According to the individual, the Credit Suisse board supported them and lobbied for a distribution to shareholders out of a concern in maintaining some unity in an increasingly acrimonious environment.
Authorities also wanted to avoid a wipeout for shareholders because that would have led to the bank being shut down, potentially causing more problems for the country, and costing them face hours after supporting Credit Suisse.

In the end, the Swiss decided to agree, deciding to cancel 16 billion francs worth of bonds and compensate shareholders with 3 billion francs, thus upending a fundamental tenet of bank funding that states that shareholders, not bondholders, bear the brunt of a bank collapse.

It is a disgraceful conclusion for an organisation established by Alfred Escher, a Swiss businessman who was jokingly referred to as King Alfred I and who helped construct the nation’s railways. Many Swiss businesses and people, including the finance minister Keller-Sutter, are bankrolled by Credit Suisse.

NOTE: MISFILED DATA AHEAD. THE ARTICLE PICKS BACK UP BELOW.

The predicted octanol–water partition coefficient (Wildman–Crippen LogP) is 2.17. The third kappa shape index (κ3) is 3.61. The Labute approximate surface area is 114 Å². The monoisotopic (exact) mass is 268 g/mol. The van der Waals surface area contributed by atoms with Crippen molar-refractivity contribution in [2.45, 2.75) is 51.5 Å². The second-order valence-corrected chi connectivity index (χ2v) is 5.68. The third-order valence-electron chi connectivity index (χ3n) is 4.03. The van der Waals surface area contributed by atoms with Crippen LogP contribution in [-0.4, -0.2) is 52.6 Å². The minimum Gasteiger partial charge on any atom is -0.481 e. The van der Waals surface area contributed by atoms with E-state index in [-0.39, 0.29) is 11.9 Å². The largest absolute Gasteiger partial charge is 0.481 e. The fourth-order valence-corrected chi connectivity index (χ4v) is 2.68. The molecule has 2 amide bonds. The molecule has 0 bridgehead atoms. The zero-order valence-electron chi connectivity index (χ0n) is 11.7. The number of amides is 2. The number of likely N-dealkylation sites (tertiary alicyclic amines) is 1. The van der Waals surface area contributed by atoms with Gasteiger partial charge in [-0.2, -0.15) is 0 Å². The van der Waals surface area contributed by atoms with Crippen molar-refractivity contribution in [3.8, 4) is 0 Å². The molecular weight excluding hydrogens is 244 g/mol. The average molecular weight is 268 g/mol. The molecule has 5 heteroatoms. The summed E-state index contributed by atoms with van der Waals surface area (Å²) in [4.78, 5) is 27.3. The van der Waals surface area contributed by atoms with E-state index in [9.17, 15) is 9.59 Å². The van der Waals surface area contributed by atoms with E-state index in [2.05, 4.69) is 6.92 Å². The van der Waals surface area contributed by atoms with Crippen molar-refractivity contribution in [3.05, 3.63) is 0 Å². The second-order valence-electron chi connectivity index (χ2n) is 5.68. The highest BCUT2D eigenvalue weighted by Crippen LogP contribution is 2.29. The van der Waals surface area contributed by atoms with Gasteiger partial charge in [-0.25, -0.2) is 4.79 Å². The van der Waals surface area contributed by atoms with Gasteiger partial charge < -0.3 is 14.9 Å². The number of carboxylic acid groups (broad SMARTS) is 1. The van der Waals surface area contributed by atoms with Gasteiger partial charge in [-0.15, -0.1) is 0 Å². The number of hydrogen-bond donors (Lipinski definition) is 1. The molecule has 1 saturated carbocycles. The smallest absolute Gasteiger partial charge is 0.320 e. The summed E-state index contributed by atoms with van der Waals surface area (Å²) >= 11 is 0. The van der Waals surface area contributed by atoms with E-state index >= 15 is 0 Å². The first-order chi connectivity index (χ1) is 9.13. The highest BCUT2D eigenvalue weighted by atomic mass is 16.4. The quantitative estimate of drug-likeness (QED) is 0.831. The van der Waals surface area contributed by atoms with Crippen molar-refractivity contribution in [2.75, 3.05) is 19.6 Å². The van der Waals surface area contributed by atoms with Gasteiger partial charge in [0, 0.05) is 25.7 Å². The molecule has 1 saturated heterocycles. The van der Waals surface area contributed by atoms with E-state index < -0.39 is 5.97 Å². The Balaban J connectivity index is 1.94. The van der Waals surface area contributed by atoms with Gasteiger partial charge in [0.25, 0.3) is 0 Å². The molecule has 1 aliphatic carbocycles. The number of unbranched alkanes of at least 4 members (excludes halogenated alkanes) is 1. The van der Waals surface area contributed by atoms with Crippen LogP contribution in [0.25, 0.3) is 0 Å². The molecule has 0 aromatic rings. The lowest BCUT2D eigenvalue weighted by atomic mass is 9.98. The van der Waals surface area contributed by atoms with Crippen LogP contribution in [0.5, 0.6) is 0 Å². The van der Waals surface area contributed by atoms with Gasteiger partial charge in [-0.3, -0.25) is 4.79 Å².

They were unrepentant when a group of Swiss executives and authorities revealed the transaction on Sunday.

According to Keller-Sutter, this is not a bailout. The head of the central bank, Thomas Jordan, defended the package, saying it was important to ward against any bigger shock.

In this case, the taxpayer is at a lower risk, according to Keller-Sutter. Because of the enormous cost to the Swiss economy, bankruptcy would have posed the greatest risk.

Markets are still in shock over the unexpected change of events.

Deposits can disappear swiftly when you’re a bank for billionaires, according to one of the parties involved. “You have three days to live.”